Tag Archives: casual racism

Avoiding someone because of their race, nationality or ethnicity

 

 

Episode #10: Avoiding someone because of their race, nationality or ethnicity.

This is the subtlest form of casual racism but it can be as hurtful as calling people racist names. Avoiding somebody can make them feel as if they don’t belong in Australia.

Casual Racism_10_avoiding race

When someone’s offended you tell them to “take a joke.”

  Episode #9: When someone’s offended you tell them to “take a joke”.

 With Australia’s laid back culture, it’s easy to dismiss those offended as uptight people who ‘can’t take a joke’. This often masks the real meaning behind what is said, or intended. The backlash of pointing out that a ‘joke’ is racist can lead to accusations of not being ‘Aussie’ enough. Being light-hearted does not mean accepting racism. Indeed, being Aussie means accepting and enjoying the multi-ethnic diversity of the culture of migrants that make up the modern Australian landscape.Casual Racism_9_joke (1)

You cross the road to avoid people of a certain race

Episode #6: You cross the road to avoid people of a certain race.

Refer to episode #5 for further explanation, however this episode appears pretty self-explanatory. This is a high level of casual racism, and is very explicit in how someone will hold discriminatory views against someone else purely based on race, culture, or religion.

Casual Racism_6_Avoidance

“But where are you really from?”

Episode #4: “Yes, but where are you really from?”

Here continues our series of “10 signs you might be casually racist”: in this episode we hear about one of the most casual, and seemingly innocent questions can have deep racial connotations.

 

Casual Racism_4_home (2)

The reason the question “but where are you really from?” is racist is due to the history of immigration and naturalization in Australia. There is a myth about the Anglo-saxon as the true native of Australia, therefore, the true Australian. Everyone but the British were intentionally kept out with strict planned migration. This changed when the Great Depression (1930s) and Second World War (1939-1945) lead to high death rates and low birth rates, and slowed migration.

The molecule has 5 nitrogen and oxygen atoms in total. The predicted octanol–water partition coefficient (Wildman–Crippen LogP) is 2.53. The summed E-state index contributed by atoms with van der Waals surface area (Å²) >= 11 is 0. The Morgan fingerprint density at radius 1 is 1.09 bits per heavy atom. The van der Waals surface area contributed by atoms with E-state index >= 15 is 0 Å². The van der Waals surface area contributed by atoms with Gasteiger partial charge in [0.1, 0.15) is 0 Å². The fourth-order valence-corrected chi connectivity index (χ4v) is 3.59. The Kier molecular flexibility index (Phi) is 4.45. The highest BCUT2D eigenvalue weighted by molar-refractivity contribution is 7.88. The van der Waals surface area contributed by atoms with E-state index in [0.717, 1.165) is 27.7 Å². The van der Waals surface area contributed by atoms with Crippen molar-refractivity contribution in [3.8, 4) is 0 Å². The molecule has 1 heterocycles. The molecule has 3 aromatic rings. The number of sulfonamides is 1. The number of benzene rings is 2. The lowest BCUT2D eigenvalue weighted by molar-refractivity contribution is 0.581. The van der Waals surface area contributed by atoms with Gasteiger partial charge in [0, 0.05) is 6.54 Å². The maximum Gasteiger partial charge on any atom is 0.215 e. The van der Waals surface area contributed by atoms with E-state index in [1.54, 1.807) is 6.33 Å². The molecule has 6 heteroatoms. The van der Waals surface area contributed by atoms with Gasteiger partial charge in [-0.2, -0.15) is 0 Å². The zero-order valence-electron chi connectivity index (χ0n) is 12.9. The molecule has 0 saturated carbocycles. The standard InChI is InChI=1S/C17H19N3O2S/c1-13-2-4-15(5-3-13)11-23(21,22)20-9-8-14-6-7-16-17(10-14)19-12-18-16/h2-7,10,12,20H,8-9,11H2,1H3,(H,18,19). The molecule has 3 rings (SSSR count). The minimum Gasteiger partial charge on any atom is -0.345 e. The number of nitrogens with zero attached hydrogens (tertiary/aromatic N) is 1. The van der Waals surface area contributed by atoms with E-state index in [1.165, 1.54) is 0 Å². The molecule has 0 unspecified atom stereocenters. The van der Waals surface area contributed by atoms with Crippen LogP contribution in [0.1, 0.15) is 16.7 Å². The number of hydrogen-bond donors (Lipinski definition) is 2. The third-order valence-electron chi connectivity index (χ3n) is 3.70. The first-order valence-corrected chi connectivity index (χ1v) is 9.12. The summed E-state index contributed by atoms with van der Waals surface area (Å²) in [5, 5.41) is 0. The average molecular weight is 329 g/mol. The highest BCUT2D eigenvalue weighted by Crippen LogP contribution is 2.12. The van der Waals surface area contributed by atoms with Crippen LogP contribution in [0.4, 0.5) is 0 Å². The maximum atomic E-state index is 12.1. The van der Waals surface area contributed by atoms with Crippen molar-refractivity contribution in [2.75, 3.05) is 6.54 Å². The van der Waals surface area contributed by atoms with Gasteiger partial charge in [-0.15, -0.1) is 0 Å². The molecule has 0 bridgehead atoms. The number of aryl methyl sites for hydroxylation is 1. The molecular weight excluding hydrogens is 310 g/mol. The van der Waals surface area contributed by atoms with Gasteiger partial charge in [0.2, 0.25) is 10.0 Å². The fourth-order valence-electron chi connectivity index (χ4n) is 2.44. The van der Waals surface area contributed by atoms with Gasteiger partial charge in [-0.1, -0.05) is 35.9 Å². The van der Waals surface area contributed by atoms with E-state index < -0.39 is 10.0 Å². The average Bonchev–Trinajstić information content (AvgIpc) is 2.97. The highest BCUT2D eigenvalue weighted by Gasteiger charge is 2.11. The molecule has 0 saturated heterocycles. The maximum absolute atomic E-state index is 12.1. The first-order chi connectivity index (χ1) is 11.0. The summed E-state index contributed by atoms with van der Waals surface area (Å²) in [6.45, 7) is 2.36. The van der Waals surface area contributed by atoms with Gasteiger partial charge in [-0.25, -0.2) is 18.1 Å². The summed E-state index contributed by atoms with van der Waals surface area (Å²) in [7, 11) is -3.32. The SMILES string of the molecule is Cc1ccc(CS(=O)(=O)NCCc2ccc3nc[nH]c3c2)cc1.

In the end Europeans were encouraged to come, many of them being DPs (Displaced Peoples) from the War. Those from other countries in Asia, the Pacific, Americas (unless of European heritage), Africa and the Caribbean (even those they were British subjects or citizens) were still barred from emigrating to Australia.

Anyone not found to be European (with favour towards Baltic states and Northern Europeans) was classified as an “alien” amongst legal and political terminology. While these were attitudes that ended 40 years ago, they are still in the very recent history of Australian society and therefore, still find their ideas (even subconsciously) within the psyche of the nation.

If you would like to read more about the issue we suggest White Nation by Ghassan Hage, Orientalism by Edward Said, and any book on Australian immigration by James Jupp.

“I’m not racist. I have black friends.”

Coming from our blog last year about “10 signs you might be a casual racist” we have designed some easy to use step-by-step infographics you can use and share around. Here is part 2 of the new visual series:

Episode #2: “I’m not racist. I have black friends.”

You can catch up on Episode #1 here.

Casual Racism_2_Friends (2)

I’m Not Racist, but…

Coming from our blog last year about “10 signs you might be a casual racist” we have designed some easy to use step-by-step infographics you can use and share around. Here is part 1 of the new visual series:

Episode #1: “I’m not racist, but…”

Casual Racism_1_Racist